However, by calling something or someone a bellwether you may actually influence whether or not a person actually becomes a bellwether. In the clip above, the panelists compare Jeff Flake to those who spake out against Senator McCarthy and finally were able to bring about his downfall. Those people were bellwethers, but many other people who have spoken out against dominant trends ended up just being lone wolves howling to the moon. 

This is what Cicero and later Chaim Perelman called "the argument from definition." As Perelman writes, “Every time an idea can be defined in more than one way, ‘to define’ comes to mean to make a choice” (62). The White House Press Secretary, Sarah Huckabee Sanders, is trying to define Senator Flake's words as the exit of a lone wolf ostracized by the flock. If other Republican leaders see the action in that light, then they will be more unlikely to want to follow. After all, who wants to follow a madman into the desert? If, on the other hand, Jeff Flake and other people can define the act as that of a bellwether, a leader, someone who actively establishes a trend which others then follow, then people are also more likely to join the effort, add their voices and influence to boost it, and actively develop the potential trend to make it dominant or at least significant.

The argument works because our mind constantly strives to be ahead of the future in order to safeguard our well-being and that of those around us, and so we are willing to accept unsubstantiated arguments about the future because these are often the best we have. In any case, it is a possible future which we may be able to help bring to pass.

An indicator is a word commonly used in science and technology, and it does not have the same requirement as a bellwether of active involvement. The car in the space by the two birches is an indicator that the parking lot is full. An indicator is something which indicates. To indicate is either to point out or show, or to suggest something as a desirable or necessary course of action. It originally comes from Latin "indicare," meaning to point out or show something with your finger. In chemistry, it means "a compound which changes colour at a specific pH value or in the presence of a particular substance." The compound points to or shows that a specific pH value has been reached or that a specific substance is present in the mixture.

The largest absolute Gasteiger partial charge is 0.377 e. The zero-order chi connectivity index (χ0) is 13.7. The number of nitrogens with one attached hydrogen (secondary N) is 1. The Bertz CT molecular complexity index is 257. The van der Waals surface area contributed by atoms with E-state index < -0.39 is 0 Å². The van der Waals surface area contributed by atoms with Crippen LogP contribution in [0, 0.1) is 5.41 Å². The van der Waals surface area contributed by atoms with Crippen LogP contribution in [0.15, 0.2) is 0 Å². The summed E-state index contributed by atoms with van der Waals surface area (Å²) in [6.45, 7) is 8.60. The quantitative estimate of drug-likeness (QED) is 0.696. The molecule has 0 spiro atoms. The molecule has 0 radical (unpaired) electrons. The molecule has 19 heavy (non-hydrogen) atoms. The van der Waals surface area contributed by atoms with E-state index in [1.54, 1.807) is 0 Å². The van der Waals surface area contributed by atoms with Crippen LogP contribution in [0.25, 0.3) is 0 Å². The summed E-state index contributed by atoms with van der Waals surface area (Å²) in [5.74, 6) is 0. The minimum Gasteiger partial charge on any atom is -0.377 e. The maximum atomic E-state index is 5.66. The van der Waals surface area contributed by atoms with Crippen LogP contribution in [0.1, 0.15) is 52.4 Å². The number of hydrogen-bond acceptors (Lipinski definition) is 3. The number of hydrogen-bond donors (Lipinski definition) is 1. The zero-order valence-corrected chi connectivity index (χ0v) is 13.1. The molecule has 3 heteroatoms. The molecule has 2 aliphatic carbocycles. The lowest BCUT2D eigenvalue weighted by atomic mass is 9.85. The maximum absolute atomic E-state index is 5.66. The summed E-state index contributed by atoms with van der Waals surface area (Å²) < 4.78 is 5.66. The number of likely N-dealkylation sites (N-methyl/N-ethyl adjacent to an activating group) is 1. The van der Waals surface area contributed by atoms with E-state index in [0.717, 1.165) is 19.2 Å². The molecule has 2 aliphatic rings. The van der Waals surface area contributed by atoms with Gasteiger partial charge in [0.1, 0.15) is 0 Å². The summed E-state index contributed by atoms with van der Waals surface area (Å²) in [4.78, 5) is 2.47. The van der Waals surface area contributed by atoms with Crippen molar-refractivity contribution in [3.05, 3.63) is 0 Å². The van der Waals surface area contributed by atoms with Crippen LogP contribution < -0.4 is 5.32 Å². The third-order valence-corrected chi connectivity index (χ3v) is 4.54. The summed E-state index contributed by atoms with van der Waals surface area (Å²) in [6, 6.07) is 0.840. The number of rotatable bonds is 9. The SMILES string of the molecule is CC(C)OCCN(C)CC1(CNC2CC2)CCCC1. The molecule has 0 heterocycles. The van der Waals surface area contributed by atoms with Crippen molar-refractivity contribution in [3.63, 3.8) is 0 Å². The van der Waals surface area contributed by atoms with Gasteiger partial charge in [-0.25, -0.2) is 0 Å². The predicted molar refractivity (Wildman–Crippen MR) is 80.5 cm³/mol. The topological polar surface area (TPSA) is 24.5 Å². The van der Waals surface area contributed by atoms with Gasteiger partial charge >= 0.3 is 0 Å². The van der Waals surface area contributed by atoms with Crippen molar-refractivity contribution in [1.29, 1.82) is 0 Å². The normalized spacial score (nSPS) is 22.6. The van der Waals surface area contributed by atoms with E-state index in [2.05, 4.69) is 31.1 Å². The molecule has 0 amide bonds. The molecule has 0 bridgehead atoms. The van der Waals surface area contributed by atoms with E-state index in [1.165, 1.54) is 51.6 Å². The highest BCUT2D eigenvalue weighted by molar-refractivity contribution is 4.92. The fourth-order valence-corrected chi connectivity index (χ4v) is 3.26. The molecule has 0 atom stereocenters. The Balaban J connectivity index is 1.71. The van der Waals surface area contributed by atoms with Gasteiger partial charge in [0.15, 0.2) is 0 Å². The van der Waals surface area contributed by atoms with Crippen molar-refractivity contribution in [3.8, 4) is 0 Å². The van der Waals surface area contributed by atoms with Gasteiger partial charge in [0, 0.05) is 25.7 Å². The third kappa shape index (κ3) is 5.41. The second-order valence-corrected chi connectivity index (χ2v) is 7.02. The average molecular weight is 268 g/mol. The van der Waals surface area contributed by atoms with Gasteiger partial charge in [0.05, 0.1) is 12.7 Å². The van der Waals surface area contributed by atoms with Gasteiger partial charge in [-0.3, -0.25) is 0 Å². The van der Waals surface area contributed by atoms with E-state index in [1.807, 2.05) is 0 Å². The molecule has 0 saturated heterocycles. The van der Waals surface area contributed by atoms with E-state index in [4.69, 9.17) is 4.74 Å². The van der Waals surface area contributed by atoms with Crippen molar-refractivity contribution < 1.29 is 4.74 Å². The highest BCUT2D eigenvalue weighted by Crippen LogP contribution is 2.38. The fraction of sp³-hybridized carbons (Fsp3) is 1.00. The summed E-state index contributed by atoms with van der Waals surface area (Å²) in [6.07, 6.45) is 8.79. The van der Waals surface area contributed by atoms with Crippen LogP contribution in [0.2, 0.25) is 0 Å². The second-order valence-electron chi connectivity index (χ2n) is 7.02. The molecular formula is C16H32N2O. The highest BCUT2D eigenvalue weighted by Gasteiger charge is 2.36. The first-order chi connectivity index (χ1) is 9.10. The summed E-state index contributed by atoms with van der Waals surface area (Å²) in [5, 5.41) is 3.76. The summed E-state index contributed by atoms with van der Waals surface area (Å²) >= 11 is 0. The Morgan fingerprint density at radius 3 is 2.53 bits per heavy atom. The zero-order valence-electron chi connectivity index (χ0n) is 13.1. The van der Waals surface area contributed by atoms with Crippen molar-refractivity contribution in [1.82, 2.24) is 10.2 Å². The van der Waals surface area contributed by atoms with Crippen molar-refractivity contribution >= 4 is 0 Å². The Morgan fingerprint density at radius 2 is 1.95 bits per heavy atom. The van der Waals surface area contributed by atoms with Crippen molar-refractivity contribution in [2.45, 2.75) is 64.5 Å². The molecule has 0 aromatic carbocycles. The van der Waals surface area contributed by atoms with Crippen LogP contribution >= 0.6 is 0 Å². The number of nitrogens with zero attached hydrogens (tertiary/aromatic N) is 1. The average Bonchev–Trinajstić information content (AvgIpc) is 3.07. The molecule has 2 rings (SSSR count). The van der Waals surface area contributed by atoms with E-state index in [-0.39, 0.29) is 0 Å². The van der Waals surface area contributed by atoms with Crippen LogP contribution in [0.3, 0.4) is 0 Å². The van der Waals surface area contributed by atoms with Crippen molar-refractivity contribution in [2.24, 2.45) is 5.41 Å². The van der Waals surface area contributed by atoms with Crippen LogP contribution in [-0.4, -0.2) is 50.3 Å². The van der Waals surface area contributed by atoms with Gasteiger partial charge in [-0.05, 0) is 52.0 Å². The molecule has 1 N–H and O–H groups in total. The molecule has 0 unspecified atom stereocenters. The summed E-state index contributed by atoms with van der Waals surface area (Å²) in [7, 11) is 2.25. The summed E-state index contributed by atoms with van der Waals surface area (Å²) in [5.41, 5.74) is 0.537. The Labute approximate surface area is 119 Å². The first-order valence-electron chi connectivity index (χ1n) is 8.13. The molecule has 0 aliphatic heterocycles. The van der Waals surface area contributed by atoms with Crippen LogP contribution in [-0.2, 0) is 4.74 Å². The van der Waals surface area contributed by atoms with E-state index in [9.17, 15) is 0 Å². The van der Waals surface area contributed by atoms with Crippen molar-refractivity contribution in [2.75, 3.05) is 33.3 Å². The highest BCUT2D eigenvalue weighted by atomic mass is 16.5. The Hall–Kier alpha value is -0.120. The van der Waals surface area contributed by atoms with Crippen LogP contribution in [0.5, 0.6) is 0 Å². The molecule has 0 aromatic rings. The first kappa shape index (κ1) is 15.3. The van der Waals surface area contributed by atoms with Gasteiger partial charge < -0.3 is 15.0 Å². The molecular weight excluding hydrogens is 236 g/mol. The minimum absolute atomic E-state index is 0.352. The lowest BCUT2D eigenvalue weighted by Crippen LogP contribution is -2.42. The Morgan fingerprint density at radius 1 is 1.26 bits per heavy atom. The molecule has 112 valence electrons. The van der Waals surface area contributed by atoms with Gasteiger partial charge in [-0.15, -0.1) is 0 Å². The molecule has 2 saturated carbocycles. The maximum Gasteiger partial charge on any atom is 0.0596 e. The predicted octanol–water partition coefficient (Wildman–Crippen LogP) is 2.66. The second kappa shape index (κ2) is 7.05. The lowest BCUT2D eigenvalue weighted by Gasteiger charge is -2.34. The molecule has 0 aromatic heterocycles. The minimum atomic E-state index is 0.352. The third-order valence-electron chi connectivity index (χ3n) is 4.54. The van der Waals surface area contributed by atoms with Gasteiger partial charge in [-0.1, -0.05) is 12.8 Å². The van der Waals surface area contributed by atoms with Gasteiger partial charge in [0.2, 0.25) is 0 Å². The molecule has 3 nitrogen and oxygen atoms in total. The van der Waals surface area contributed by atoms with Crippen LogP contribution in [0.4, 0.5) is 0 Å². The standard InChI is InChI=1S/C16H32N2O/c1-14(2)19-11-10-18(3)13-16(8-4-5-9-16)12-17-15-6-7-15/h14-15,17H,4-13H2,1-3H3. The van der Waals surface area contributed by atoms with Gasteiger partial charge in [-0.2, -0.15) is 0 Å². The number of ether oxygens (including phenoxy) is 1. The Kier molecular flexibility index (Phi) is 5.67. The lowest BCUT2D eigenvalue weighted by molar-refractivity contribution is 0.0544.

A bellwether actually has to do something, but indicators can often simply be events or objects which point to or show us something else. A beating pulse is a key indicator of life, your breath turning to steam is an indication of minus degrees (Celsius) temperatures, and a surprising defeat in a by-election may indicate that popular sentiment is turning against your party. 

Of course, not all things called indicators have a necessary correlation with what they are intended or purported to show or point to. And one can also choose which indicators to focus on or view as significant. Is the popular vote or the electoral college the best way to indicate which candidate had the most support (or was least disliked)? What are the best indicators for popular sentiment or wealth distribution? At the fringes, indicators become any potential sign of future intentions or actions, and people search words for hidden meanings, weightings, or indications of what else is to come. Again, this may be done unconsciously or consciously in order to support your ideological narrative.